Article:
When you look at shift workers – which is where a lot of the evidence comes from that eating late at night is worse for you – the overriding issue is that you have a double-whammy of eating in the middle of the night, but not doing it consistently. Instead, they do it for maybe two days a week and for the rest of the week they eat in a normal pattern. So they’re eating at the wrong times of day not consistently, but intermittently or for a short period of time.
That’s where new evidence comes in about how you can train your body to be better able to cope with eating at a particular time of day. It might be against your central circadian rhythm, but if you’re doing that meal pattern late at night all the time, then your gut can be trained to cope with it and get accustomed to that time frame.
“It’s almost in our psyche that we can’t go longer than an hour without having something to eat or drink, grabbing a coffee here or a croissant there. We’ve been brought up in a culture where we have a constant grazing habit”
The problem with society today, though, is that we eat all the time. It’s not just that we’re having a big meal after 10 pm; we’re eating consistently from 7 am right the way through to midnight – snacks, drinks and meals combined. It’s almost in our psyche that we can’t go longer than an hour without having something to eat or drink, grabbing a coffee here or a croissant there. We’ve been brought up in a culture where we have a constant grazing habit.
So, if you’re having these 10 pm meals, the best advice I can give is to be mindful of what you’re going to eat the following day. If you know you’re going to eat lots at the end of the day, maybe don’t have any recognised breakfast, or push breakfast to later in the morning, or get rid of that frappuccino you’re having on the way to work and replace it with a water or tea – something that doesn’t give you a calorie load.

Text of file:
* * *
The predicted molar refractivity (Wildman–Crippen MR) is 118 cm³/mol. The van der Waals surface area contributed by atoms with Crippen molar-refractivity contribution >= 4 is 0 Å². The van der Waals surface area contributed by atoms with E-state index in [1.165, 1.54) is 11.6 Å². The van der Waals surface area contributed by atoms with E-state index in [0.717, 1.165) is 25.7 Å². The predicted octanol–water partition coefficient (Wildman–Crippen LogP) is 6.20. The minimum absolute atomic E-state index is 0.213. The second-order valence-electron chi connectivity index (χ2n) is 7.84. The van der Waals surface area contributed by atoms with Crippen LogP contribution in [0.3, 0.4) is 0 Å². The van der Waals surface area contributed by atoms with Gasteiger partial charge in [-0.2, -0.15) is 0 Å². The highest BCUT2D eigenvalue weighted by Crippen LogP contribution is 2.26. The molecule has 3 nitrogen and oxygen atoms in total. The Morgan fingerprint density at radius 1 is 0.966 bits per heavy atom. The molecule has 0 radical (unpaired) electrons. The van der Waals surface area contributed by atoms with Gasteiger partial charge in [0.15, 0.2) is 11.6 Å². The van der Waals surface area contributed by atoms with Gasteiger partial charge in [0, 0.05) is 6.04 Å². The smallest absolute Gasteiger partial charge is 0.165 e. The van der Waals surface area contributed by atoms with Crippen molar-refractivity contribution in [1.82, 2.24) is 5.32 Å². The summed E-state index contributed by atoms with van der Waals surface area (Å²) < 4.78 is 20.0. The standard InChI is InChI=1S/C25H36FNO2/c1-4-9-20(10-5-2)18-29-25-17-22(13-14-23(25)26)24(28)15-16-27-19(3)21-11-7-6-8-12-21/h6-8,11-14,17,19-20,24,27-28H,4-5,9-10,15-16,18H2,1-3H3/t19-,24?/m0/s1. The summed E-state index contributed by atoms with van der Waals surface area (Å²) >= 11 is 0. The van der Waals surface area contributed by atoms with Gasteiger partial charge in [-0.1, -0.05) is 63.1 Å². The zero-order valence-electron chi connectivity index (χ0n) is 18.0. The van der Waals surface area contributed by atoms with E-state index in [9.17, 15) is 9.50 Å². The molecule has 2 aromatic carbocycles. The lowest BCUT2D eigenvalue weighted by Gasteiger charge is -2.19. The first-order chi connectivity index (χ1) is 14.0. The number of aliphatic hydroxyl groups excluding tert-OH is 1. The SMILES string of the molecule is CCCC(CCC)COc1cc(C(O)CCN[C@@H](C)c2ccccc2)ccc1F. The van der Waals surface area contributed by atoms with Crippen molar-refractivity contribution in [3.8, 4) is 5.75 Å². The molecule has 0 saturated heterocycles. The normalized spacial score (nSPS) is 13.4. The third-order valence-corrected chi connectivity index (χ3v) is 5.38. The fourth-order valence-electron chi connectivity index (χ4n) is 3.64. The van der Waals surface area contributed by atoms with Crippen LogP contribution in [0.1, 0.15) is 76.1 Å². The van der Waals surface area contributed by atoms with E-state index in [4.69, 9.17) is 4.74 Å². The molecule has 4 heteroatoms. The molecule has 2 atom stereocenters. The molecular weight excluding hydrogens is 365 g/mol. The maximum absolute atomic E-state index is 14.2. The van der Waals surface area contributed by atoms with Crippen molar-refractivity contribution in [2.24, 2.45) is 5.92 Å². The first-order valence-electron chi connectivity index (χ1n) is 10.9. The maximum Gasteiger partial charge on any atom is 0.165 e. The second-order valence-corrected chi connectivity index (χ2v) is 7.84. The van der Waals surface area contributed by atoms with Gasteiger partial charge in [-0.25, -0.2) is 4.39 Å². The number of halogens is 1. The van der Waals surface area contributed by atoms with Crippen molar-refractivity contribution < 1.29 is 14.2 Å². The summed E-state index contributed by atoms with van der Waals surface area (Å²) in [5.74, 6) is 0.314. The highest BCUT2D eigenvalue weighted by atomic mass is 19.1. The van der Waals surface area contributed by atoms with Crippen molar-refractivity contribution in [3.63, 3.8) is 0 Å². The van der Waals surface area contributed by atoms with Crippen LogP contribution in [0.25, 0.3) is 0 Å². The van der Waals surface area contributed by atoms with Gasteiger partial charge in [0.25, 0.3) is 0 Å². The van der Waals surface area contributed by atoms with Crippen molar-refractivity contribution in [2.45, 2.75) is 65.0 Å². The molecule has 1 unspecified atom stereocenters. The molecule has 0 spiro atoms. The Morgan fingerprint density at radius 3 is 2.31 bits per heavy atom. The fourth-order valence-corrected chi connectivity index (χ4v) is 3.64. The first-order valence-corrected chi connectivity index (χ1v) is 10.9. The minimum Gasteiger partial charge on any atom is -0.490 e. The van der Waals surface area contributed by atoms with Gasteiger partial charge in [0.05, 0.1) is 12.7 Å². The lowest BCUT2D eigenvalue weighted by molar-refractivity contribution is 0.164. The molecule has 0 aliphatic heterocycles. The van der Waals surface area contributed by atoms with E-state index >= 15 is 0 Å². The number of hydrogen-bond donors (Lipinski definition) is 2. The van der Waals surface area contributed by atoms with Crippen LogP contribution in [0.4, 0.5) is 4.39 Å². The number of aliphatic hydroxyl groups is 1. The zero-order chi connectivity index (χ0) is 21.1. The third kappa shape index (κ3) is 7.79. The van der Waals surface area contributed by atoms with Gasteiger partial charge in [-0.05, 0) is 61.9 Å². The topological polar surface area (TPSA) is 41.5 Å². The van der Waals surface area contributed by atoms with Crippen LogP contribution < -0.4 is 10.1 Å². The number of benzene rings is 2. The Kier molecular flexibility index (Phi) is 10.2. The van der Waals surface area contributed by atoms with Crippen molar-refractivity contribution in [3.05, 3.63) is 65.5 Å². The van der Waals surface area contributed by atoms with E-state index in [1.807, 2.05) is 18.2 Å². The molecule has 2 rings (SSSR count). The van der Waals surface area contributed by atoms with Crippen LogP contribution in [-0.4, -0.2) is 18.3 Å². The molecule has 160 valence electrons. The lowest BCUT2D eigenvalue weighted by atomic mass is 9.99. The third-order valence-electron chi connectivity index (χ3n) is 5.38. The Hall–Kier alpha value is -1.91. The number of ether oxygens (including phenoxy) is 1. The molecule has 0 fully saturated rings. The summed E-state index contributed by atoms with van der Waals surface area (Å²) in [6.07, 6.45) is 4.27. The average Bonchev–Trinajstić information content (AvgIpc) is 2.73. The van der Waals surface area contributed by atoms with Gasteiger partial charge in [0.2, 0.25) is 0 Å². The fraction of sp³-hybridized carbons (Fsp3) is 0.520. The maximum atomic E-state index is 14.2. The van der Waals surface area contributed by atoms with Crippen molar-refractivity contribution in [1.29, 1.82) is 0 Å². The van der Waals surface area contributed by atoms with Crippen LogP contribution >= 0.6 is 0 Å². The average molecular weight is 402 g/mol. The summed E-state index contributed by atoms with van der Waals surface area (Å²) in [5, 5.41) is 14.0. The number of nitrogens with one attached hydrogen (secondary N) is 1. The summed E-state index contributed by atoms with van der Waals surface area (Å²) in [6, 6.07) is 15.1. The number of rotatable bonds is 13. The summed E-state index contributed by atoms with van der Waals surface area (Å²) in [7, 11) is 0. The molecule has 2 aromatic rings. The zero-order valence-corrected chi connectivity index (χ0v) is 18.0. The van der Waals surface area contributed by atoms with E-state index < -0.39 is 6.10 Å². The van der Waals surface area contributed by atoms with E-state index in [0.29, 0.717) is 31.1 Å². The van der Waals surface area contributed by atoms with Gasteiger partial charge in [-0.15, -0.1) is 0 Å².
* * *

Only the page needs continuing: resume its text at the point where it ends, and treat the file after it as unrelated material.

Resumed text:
So is there any truth in the feeling of tiredness after a large meal, or that eating can aid sleep?
There are reasons for this. First and foremost, we often overlook the energy cost of digestion. When you have a large meal – particularly if it was a rich meal – it takes a lot of effort to digest and absorb it.
That manifests as heat; you might even feel your belly become warm or start to feel hotter overall. What’s happening is known as diet-induced thermogenesis – the thermic effect of feeding – which represents all the energy it took up to digest that food, break down and synthesize proteins, move the gut around to churn that food, secrete liquid and enzymes into the gut. You then have to actively use energy to transport the digestive products of that food through the gut wall and into the blood. All that contributes to a drain of energy which makes people feel tired.
The other thing that often happens – particularly if you have a large carbohydrate load in that meal – is that you produce a lot of insulin. You might overproduce insulin and consequently absorb more sugar from the blood than you’ve imported, translating to a slight dip in blood glucose, which is the fuel your brain uses, and so this might contribute to feelings of tiredness.
But while a large meal might make you feel sleepy, the quality of the sleep you’re going to get is still compromised. You’re going to fall asleep with all that food still in your gut, still digesting and absorbing, and it’ll take you around eight hours to clear that food from your system. As dawn breaks, you probably still have remnants of the meal from the night before in your blood.
It’ll also dehydrate you. When you digest a lot of food, you draw liquid out of the body. So yes, you might fall asleep, but you’ll likely wake up in the middle of the night to get a glass of water, or go to the toilet in the same way as if you’ve gone to bed having lots of alcohol. You’ll collapse as though you’re comatose, have a rubbish night’s sleep and feel terrible the next day.
To have your nutrition questions answered by Dr Adam Collins, please email email@example.com